Book Review: Sorcery of Thorns

August 9, 2019

Elisabeth was left on the doorstep of one of the Great Libraries of Austermeer as a baby, and so has spent her life growing up among the powerful, magical grimoires kept within its walls and vaults. Her greatest aspiration is to become a warden, working for the protection of the kingdom and the tomes, up until the night a dangerous grimoire escapes and Elisabeth is implicated in the crime. When she is taken to the capital in order to face justice, Elisabeth finds herself in the center of a much bigger conspiracy that might just end the world. Together with young sorcerer Nathaniel Thorn, his demonic servant and a couple of unexpected allies, Elisabeth will have to find a way to keep everything from falling apart.


Magical libraries? Powerful grimoires? Demonic companions? A group of ragtag allies banding together to save the world from impending doom? Honestly, Sorcery of Thorns immediately ticked my boxes with just these three elements of its premise alone… and it delivered a novel that went far beyond any of my actual expectations. I really loved reading this book and can foresee many other folks feeling the same way!

I was immediately taken in by the writing style, which was incredibly easy to sink into. This is my first experience with Margaret Rogerson’s work (confession: I skipped out on An Enchantment of Ravens on the recommendation of my friends), and it certainly won’t be my last. Rogerson made the settings come alive with just the right amount of detail, inviting readers to immerse themselves in this world and make themselves at home among these powerful tomes, mysterious townhouses and impressive facades. She also did brilliantly with her plot, revealing just enough with every chapter to guarantee that the reader will be rewarded with new information and intrigued enough to keep going. I loved her prose, found her storytelling extremely fluid and lyrical, and I devoured every single word with pleasure.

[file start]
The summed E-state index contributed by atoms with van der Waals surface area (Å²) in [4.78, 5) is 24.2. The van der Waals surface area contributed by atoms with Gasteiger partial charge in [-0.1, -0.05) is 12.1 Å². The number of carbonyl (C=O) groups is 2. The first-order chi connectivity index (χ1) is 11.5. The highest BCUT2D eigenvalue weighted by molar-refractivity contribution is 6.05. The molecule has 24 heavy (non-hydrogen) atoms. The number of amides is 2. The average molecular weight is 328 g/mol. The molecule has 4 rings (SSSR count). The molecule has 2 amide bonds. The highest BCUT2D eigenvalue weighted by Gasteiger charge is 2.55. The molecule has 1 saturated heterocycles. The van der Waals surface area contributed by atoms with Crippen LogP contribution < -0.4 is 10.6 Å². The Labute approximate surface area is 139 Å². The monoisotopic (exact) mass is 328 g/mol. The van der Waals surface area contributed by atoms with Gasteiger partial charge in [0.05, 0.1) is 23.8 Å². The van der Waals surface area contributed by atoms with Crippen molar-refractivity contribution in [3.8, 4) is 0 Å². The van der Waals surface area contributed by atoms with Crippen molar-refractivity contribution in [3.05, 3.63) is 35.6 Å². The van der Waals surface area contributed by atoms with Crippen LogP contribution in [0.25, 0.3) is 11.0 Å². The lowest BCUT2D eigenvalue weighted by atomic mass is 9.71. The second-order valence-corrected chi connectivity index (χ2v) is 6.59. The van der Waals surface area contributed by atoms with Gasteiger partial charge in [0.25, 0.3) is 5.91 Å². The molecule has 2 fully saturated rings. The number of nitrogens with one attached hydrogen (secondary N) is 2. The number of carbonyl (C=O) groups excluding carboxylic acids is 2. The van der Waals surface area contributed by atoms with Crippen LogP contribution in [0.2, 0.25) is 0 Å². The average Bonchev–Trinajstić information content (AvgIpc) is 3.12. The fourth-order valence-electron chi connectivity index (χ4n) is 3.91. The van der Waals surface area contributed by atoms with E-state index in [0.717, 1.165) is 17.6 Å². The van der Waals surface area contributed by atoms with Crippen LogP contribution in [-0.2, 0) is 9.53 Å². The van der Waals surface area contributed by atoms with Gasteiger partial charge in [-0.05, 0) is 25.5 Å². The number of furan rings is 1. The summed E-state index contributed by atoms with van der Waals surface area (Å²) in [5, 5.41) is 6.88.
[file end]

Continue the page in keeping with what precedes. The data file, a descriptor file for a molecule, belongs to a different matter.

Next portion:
But what truly won me over was, in the end, the aspect of novels that tends to be the deciding factor in whether things are a hit or a miss for me: the characters. I didn’t particularly like the villain, as that individual came across as a bit generic in terms of his character, purpose and methodology. But otherwise, I really enjoyed a lot of the secondary characters, for sure, and they deserved to be mentioned for the fact that they were individuals that I could imagine with lives off the page and weren’t just convenient vehicles for certain events to transpire. The character highlights center around three characters: Silas, who I was immediately keen on and who happens to be an utter delight with his mannerisms and skill set; Nathaniel, the young, dashing, mysterious sorcerer who engages in witty commentary, ill-advised courses of action and efforts at heroics more than he would like; and Elisabeth, a clever, capable heroine with a deep abiding love for the libraries and a deep desire to do the right thing no matter the obstacles. I love these three so, so much, and being privy to their interactions and individual forays was a real treat from start to end.

I loved Sorcery of Thorns, friends. It had the feel of classic young adult fantasy, and it certainly didn’t shy away from employing tropes that many an avid fantasy reader will recognize. But the engaging storytelling, wonderfully crafted world and well-written characters blended together into a story that I absolutely adored. I think any fantasy readers (whether new to the genre or old hands at it) would enjoy this tale as much as I did, and I’m already looking forward to my inevitable reread of this standalone fantasy read.

Sorcery of Thorns was released on June 4, 2019 from Margaret K. McElderry Books.
I received an ARC copy from the publisher for review.

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